Heart screening pays off by detecting heart disease


Greg Thorne, Elkhart, had no symptoms of heart problems when he went in for a routine physical with his family doctor. All his vital signs checked out and he felt healthy. When his doctor mentioned a $49 heart screening (to check his calcium score) for people over 50, Greg thought it sounded like a good idea, even if he didn’t need it.

“I just thought it would be good to know my score,” he said.
Greg Thorne, heart patient, relaxes with his wife Wendy and grandchildren Avery and Nolan
Greg Thorne, heart patient, relaxes with his wife Wendy
and grandchildren Avery and Nolan.
What Greg, 56, learned from his numbers changed his life – and may even have saved it.

“My numbers were outrageous,” said Greg, who had the test at Goshen Hospital.

Screening detects risks before warning signs appear

The simple, painless test, called a computed tomography (CT) scan, measures the amount of calcium in blood vessels. The higher the number, the greater the risk of a heart attack in the next 10 years.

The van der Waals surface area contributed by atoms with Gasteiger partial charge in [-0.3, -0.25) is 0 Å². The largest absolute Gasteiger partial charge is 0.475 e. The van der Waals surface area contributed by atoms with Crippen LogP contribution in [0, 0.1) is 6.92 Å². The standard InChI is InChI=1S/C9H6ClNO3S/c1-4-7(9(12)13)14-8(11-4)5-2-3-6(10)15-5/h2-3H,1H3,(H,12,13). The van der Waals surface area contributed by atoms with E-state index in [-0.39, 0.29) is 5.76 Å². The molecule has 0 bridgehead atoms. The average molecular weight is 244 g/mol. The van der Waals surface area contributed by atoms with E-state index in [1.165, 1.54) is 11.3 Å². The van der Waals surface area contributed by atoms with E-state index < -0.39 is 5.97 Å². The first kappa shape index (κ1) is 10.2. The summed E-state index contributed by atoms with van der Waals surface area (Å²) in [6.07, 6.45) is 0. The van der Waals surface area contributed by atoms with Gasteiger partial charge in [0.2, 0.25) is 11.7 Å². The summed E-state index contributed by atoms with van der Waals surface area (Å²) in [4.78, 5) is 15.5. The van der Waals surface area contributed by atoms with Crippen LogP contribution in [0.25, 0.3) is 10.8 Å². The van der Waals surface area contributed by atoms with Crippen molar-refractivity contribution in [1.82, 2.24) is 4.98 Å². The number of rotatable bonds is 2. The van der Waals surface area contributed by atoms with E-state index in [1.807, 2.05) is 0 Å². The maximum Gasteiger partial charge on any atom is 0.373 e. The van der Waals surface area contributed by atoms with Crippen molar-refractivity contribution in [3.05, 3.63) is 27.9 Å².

Greg’s chart-topping score meant he was at a dangerously high risk of having a heart attack or stroke. 

“Atherosclerosis causes the lining of the blood vessels to harden, calcify and thicken,” explained LeRoy Weaver Jr., MD, Diagnostic Radiologist at Goshen Heart & Vascular Center. “It can affect blood flow to anywhere in your body.”

For Greg, a cardiac catheterization a week after the calcium test showed several blocked arteries, including one that was 100 percent blocked. Immediately after the diagnosis, his doctors scheduled Greg for surgery.

Simple, non-invasive test saves lives

Now Greg has become an outspoken advocate for the calcium screening test.

“I tell people there’s no reason not to do it,” he said. 

Many consider the screening as important as a mammogram or colonoscopy. If the test detects calcium in the heart, doctors can provide potentially life-saving medications, recommend lifestyle changes or offer advanced therapies, including surgery. (For people with heart or vascular risk factors, Goshen Hospital also offers a set of four free screenings when requested by a primary care provider.)

Although Greg has told his story to dozens of friends and family, he knows some won’t get the screening. They may hesitate because of concerns about time or money. Or they fear what they will hear.

“It just depends on what life is worth to you,” he said.

Greg is convinced the test saved his life. And for him, $49 was well worth it.

Talk to your primary care provider about your risk factors for heart disease and, which if any, screenings are recommended for you. You may be eligible for the set of four free screenings or, like Greg, the calcium scoring test may be the best initial screening to evaluate the health of your heart and vascular system.